Almost every Bay Area art museum this summer is mounting an exhibit or tying a marketing campaign around the 50th anniversary of the Summer of Love in San Francisco, including the Asian Art Museum.
The "Flower Power" show itself is a lazy little assemblage in three (not four) of the small special exhibit rooms on the first floor of the museum, populated with a few treasures from the permanent collection that have a floral theme, like the 10th century Chinese vase above.
The exhibit includes a few fringe benefits, such as the sidewalk outside painted with 1960s pop art flowers on the walkway usually filled with young injection drug addicts and their scary dogs, which is the other side of what the Summer of Love permanently spawned.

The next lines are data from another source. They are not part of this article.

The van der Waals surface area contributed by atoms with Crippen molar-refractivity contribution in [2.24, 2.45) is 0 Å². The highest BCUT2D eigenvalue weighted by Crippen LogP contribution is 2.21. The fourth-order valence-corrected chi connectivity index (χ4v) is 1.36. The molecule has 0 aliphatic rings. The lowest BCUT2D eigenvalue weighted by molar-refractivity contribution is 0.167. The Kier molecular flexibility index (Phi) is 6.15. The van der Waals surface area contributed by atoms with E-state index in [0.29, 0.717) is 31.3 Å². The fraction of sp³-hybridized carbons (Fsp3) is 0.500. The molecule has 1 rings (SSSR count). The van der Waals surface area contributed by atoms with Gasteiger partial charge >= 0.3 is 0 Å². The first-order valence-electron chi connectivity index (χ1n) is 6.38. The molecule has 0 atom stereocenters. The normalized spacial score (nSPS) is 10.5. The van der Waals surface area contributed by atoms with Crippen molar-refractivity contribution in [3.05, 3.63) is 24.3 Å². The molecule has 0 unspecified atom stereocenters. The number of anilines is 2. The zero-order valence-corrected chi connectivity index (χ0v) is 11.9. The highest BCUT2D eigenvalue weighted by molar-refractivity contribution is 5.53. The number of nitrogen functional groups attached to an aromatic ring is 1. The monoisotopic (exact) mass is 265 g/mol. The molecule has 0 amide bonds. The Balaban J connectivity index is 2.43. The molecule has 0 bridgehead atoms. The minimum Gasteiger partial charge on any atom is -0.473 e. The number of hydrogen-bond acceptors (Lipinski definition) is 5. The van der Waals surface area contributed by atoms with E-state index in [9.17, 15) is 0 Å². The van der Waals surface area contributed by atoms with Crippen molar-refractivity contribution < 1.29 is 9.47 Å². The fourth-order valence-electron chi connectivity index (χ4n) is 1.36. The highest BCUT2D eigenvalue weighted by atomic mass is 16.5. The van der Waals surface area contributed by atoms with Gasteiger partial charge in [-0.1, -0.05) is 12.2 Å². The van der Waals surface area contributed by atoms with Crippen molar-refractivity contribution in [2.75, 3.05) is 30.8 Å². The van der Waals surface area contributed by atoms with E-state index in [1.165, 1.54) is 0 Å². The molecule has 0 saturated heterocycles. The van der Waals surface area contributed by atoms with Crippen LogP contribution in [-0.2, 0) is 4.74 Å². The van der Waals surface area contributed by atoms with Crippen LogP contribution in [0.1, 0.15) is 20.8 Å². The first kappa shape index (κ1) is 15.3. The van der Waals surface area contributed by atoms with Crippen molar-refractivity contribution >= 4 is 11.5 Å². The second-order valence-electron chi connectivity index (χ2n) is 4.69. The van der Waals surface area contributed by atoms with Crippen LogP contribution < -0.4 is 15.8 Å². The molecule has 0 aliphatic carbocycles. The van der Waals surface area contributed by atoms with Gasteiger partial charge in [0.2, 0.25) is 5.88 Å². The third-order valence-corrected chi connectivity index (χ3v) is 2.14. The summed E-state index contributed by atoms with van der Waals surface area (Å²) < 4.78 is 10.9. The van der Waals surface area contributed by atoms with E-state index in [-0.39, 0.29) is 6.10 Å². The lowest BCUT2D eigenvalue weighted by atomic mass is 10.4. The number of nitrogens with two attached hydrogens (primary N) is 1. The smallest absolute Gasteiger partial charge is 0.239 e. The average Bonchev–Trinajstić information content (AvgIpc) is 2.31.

Other benefits are a few beautifully painted and sculptured walls in the lobby area and the 19th century Japanese Mandala of the Womb tapestry in the exhibit below.
The exhibit feels like a missed opportunity because flowers are as plentiful in Asian art as crucifixions are in Western. The museum should have reconfigured their permanent collection on the other two floors for an exhibit called Floral Art from The Collection, ranging from India to the Himalayas to Southeast Asia to China to Korea to Japan. It could have been colossal, and since a large percentage of the permanent collection is in storage, it would have been fun to see what popped up.
My favorite was a conceptual art piece where you were asked to follow a set of rules: Pick a real flower out of the artwork, put it in a lovely little paper holder provided by a volunteer, and then take it out of the museum and give it to a stranger.
I did just that, and when I asked to take my flower recipient's photo, she asked, "What's this for?" and I told her that if the picture turned out good, she would be a star on my Civic Center photoblog. The picture did turn out good, and she is.